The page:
Heritage World Coin Auctions > Dallas Signature Sale 3102Auction date: 2 November 2022
Lot number: 31043

Price realized: Unsold
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Lot description:


Ancients
Vitellius (16 April-22 December AD 69). AV aureus (19mm, 7.41 gm, 7h). NGC Choice XF 5/5 - 3/5, edge marks. Rome. A VITELLIVS GERM IMP AVG TR P, laureate head of Vitellius right / L VITELLIVS COS III CENSOR, Lucius Vitellius the Elder, togate, seated left on draped curule chair, feet on stool, branch in outstretched right hand, scipio aquila in left. RIC I 96. Calicó 565. Well-centered on bright flan. Includes an extra NGC photo-certificate.

Ex UBS, Auction 78 (9 September 2008), lot 1540; purchased privately from Münzhandlung Basel

The son of the influential senator Lucius Vitellius, Aulus Vitellius was born in AD 15 and raised in the luxury befitting a wealthy consul's son. The younger Vitellius developed a penchant for gambling, along with a gourmand's appetite and corpulent physique. He served as Consul in AD 48, where he acquitted himself well, but resumed his disreputable habits in later years. This served to land him heavily in debt by the time Nero's regime collapsed, in AD 68. The new emperor, Galba, appointed Vitellius governor of Germania Inferior, believing him to be utterly without ambition or talent, and therefor a safe choice. But officers in the Rhine legions grew disenchanted with Galba's parsimony and persuaded Vitellius to make a try for the throne.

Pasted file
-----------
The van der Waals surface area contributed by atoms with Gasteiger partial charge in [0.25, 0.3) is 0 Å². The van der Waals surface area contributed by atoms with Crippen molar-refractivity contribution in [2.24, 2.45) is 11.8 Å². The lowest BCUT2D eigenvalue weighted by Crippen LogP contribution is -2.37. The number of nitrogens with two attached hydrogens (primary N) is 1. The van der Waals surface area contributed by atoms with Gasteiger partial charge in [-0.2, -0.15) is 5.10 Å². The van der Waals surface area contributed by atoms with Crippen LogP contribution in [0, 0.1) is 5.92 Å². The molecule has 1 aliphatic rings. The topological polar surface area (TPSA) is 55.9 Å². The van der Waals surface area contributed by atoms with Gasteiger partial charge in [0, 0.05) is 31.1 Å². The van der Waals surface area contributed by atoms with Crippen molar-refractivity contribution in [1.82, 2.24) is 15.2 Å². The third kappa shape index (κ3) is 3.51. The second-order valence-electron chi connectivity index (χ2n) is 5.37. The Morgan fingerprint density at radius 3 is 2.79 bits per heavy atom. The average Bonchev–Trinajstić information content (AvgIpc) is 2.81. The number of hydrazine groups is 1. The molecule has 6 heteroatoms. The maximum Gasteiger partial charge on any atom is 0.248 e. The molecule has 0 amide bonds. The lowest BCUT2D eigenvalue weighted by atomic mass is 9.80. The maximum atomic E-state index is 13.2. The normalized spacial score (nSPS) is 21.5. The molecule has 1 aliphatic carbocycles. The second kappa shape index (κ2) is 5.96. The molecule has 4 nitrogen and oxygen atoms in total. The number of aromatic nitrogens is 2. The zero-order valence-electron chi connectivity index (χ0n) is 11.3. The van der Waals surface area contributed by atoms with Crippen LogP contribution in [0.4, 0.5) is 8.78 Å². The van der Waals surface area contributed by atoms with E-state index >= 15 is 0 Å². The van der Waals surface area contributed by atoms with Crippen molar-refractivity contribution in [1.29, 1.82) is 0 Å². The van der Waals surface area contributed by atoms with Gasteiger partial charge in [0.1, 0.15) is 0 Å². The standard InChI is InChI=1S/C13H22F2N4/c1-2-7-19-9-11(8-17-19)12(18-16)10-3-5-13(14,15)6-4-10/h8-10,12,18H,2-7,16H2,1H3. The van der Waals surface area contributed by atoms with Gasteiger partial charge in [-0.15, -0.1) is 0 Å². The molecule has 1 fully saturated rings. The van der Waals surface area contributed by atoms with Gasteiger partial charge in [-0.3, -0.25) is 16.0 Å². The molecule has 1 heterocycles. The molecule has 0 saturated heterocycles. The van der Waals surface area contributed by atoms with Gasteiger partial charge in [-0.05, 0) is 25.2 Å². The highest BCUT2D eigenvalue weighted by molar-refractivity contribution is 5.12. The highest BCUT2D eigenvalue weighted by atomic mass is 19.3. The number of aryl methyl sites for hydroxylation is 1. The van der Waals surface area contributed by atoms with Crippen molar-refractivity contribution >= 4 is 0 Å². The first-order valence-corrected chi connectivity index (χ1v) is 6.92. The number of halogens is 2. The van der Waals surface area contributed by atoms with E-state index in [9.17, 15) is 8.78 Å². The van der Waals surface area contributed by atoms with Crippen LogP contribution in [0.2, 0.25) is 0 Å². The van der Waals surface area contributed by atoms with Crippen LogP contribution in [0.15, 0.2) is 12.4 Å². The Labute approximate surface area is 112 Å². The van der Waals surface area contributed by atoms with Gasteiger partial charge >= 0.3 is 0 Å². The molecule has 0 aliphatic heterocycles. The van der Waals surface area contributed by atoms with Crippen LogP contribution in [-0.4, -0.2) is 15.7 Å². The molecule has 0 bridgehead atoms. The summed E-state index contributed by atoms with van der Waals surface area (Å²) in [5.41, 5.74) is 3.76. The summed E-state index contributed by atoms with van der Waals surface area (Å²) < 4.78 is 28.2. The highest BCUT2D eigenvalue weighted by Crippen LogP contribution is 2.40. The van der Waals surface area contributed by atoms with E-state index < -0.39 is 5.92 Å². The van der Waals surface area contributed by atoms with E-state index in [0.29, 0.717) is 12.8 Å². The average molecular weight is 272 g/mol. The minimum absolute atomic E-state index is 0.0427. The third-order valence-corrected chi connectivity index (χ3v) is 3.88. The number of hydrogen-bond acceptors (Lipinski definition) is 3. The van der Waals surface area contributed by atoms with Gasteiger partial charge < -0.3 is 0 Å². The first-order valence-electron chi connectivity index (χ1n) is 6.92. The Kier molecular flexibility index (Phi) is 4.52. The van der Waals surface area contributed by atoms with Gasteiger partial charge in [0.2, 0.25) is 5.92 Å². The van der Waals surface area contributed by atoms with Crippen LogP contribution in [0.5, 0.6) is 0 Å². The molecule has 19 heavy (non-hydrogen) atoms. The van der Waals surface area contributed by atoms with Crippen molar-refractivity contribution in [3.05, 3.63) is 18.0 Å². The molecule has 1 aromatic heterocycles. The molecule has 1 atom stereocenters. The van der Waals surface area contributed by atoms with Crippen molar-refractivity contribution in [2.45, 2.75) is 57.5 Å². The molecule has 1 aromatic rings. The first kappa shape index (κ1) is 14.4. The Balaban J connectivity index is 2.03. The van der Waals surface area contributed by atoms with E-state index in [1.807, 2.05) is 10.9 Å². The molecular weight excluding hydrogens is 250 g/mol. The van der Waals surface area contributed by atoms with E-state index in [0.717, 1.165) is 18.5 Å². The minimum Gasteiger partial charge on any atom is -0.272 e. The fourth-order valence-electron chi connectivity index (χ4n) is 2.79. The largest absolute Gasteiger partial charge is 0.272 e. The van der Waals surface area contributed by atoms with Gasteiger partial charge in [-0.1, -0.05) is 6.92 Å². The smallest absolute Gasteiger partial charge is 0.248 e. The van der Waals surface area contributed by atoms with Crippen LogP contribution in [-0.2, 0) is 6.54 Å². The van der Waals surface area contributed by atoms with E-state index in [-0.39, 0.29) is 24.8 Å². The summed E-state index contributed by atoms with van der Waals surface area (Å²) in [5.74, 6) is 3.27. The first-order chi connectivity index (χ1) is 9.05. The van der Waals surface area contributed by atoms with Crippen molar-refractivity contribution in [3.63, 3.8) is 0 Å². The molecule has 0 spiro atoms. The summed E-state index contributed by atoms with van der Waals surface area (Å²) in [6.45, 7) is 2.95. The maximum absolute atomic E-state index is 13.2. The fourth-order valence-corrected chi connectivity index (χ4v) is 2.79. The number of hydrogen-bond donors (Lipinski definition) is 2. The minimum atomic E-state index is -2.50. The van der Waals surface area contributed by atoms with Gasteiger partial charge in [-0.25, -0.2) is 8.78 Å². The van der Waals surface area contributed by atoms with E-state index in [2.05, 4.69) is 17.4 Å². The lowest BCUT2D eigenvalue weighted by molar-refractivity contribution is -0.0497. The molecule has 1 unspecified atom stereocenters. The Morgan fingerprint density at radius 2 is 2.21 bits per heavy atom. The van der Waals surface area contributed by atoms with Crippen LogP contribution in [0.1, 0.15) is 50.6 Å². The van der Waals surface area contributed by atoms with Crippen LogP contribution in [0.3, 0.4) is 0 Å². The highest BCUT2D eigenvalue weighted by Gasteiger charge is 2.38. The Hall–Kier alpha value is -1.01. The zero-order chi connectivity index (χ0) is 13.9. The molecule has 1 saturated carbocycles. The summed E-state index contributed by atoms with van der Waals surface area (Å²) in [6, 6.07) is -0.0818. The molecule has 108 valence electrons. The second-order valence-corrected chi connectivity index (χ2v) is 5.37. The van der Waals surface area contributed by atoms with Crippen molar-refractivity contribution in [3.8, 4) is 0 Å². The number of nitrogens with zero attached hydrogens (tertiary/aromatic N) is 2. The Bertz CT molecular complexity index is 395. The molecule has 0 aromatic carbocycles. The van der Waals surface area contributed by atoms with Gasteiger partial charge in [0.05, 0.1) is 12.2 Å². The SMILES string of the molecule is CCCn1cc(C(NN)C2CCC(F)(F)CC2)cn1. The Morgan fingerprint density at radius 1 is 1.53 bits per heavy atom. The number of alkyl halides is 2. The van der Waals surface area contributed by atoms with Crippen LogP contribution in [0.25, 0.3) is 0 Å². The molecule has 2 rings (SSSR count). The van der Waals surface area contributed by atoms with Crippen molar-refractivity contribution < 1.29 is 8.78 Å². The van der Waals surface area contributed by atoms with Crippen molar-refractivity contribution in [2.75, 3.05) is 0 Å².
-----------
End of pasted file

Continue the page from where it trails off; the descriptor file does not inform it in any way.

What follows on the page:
On 1 January AD 69, the Rhine legions proclaimed Vitellius emperor at the city of Colonia Agrippinensis (Cologne). His promise of lavish bonuses and easy discipline quickly won the legions of Gaul, Britain and Raetia over to his cause. His march on Rome took on the appearance of a Bacchic procession, with his soldiers drinking heavily and pillaging the countryside. In the meantime, Galba had been overthrown in Rome by Otho, who marched north with the Praetorian Guard. The hard-fought First Battle of Bedriacum in mid-April went to Vitellius' larger force, and Otho opened his veins. Arriving in Rome, Vitellius was confirmed as emperor, by a reluctant Senate. He treated his elevation as an excuse for one long banquet, reportedly spending the equivalent of $2 billion on delicacies from all over the Empire. While he indulged his appetites, the armies of the East proclaimed the general Vespasian as emperor on 1 July, launching a new round of civil war. The legions of the Danube joined in the revolt and invaded Italy on Vespasian's behalf. Within weeks, soldiers loyal to Vespasian forced their way into Rome and swept aside all opposition. They found Vitellius hiding in the imperial doorkeeper's quarters. Hauled half-naked to the Forum, the onetime emperor was mocked, tortured, and slain. His corpse was dumped unceremoniously in the Tiber.

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Estimate: 70000-100000 USD